Impressive finds from ship estimated to have been 25 meters long – Two cannons and a caryophyll found that appear to have been used during the Revolution

A shipwreck believed to be connected to the Greek Revolution of 1821 was hidden for years under the water in the sea of ​​Fourka, in Halkidiki, 80 meters from the coast and at a depth of four meters.

The shipwreck was discovered by chance, in the summer of 2020, by members of the echelon of the then newly established office of the Tax Office of Maritime Antiquities in northern Greece, during an underwater autopsy they performed, with the aim of providing an opinion on a study for the construction of submerged breakwaters and filling the coast with sand.

A new underwater autopsy on the wreck revealed the ship’s wooden hull – estimated to have been 25 meters long and eight meters wide – as well as two cannons and a cannon which appear to have been used during the Revolution. Of great interest were the two cannons found in good condition, 1.65 and 1.86 meters long respectively.

The cariophili, which exceeds one and a half meters, has decorative elements and its typology is very similar to the rifles and cariophili used in the Greek Revolution by the land fighters.

According to the archaeologists, the research is at an early stage, but the wreck probably belongs to the revolutionary period and dates back to the late 18th and early 19th centuries. It is also possible that the ship itself played a role in the Greek Revolution, specifically the revolt in Halkidiki, spearheaded by Emmanuel Papas, who carried food to bolster the trying revolutionaries.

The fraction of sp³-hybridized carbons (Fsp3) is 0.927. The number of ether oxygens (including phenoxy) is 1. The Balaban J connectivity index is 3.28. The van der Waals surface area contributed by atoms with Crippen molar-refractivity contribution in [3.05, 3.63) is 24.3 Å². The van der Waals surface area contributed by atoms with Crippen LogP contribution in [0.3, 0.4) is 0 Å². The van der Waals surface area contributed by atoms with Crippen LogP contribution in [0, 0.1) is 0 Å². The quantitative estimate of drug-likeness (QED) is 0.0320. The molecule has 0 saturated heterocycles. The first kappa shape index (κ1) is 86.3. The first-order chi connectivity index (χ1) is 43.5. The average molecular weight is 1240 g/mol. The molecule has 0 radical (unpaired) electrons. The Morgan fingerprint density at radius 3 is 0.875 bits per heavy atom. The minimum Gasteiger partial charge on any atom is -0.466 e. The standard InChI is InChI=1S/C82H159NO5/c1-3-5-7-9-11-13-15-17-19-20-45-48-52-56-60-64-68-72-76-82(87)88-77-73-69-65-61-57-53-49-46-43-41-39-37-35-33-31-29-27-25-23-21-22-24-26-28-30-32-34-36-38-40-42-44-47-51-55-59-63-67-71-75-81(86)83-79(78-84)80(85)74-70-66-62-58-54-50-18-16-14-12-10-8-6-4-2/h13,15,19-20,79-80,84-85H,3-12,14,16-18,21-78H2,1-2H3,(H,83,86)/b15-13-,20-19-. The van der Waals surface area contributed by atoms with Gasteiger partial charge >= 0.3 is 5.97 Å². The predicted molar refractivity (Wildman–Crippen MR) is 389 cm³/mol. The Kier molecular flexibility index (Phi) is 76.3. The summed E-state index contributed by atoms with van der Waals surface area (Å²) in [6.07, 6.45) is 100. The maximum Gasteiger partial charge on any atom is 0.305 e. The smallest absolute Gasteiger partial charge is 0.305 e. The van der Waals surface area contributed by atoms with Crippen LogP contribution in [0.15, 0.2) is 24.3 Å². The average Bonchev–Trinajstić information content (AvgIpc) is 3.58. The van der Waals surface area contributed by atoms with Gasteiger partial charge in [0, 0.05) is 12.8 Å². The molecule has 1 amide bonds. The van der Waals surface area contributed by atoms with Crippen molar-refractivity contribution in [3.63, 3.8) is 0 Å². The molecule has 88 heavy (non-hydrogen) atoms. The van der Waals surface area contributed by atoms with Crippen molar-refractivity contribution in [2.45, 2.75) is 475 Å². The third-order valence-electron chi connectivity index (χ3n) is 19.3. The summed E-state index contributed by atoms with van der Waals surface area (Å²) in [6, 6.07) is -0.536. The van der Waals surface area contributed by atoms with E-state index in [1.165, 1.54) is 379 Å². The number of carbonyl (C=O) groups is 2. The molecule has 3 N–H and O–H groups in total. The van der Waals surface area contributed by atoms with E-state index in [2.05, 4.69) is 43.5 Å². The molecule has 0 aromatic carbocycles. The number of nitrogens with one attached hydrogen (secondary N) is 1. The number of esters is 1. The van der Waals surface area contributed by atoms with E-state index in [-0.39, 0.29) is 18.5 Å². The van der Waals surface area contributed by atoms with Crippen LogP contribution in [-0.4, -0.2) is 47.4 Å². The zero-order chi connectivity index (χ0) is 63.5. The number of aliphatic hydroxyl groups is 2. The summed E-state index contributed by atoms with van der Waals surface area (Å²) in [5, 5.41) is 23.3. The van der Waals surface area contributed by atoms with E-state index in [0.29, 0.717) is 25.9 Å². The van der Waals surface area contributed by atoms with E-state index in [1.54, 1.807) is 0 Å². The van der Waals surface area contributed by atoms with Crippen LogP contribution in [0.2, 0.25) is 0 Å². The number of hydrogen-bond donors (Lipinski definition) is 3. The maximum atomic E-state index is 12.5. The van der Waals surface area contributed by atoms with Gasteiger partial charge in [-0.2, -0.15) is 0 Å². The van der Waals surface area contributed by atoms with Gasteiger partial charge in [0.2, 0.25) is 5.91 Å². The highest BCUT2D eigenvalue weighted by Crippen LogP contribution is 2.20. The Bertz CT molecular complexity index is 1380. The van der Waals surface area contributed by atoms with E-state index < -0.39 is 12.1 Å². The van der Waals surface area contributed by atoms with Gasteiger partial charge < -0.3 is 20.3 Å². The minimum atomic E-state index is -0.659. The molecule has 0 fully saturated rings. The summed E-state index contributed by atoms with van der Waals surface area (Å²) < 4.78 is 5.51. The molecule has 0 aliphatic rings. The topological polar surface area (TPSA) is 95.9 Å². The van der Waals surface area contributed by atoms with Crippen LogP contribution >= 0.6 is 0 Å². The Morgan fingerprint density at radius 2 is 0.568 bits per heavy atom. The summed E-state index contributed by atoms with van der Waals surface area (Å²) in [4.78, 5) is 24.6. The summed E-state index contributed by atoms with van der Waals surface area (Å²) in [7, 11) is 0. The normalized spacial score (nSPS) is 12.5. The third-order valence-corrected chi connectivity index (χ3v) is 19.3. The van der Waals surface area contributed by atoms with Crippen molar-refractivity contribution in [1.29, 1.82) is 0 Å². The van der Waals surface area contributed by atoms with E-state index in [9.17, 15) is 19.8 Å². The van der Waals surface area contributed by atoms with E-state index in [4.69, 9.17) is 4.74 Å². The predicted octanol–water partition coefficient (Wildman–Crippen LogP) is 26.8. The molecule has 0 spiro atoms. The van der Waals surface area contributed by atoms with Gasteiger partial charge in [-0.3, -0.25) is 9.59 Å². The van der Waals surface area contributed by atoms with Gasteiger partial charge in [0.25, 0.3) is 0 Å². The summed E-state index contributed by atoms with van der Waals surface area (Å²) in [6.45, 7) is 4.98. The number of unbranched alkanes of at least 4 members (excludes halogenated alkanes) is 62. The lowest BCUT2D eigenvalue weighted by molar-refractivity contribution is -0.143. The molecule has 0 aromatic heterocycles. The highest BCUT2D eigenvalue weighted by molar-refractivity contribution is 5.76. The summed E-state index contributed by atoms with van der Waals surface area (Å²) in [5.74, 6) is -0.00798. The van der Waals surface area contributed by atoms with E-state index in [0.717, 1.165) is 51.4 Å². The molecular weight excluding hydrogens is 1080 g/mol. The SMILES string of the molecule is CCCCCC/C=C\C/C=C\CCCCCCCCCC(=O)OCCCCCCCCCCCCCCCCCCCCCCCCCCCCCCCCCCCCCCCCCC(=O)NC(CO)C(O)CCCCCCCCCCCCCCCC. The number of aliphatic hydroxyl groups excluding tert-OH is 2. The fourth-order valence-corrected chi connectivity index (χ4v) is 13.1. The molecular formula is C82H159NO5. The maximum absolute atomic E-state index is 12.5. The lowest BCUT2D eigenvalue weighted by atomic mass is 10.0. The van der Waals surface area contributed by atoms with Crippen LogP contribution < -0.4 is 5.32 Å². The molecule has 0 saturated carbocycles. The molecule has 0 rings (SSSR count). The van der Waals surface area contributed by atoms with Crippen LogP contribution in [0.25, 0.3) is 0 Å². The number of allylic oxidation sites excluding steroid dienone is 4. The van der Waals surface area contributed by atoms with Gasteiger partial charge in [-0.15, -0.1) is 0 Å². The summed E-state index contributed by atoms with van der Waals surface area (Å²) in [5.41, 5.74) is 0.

After all, evidence for the identity of the ship is provided by the findings of the wreck, which include, among others, ropes and sails (on the basis of which it is assumed that the ship was a sailing vessel), clay and metal vessels, a copper pan, a large copper ware, a glass bottle with its cork, fragments of porcelain cups, a wooden basket, a broken sack and a bronze inkpot.

All of this was found alongside portable materials, bricks, concrete blocks, car tires and even a television screen that local residents said ended up there during the floods of the past few decades.

The research and study of the material will continue, while, as estimated, the underwater excavation can highlight the area and its cultural stock and illuminate the not so well known revolution of 1821 in Macedonia from an archaeological point of view.

Shipwreck of 1821 found at the bottom of Fourka, off Halkidiki (photos) | News Bulletin 247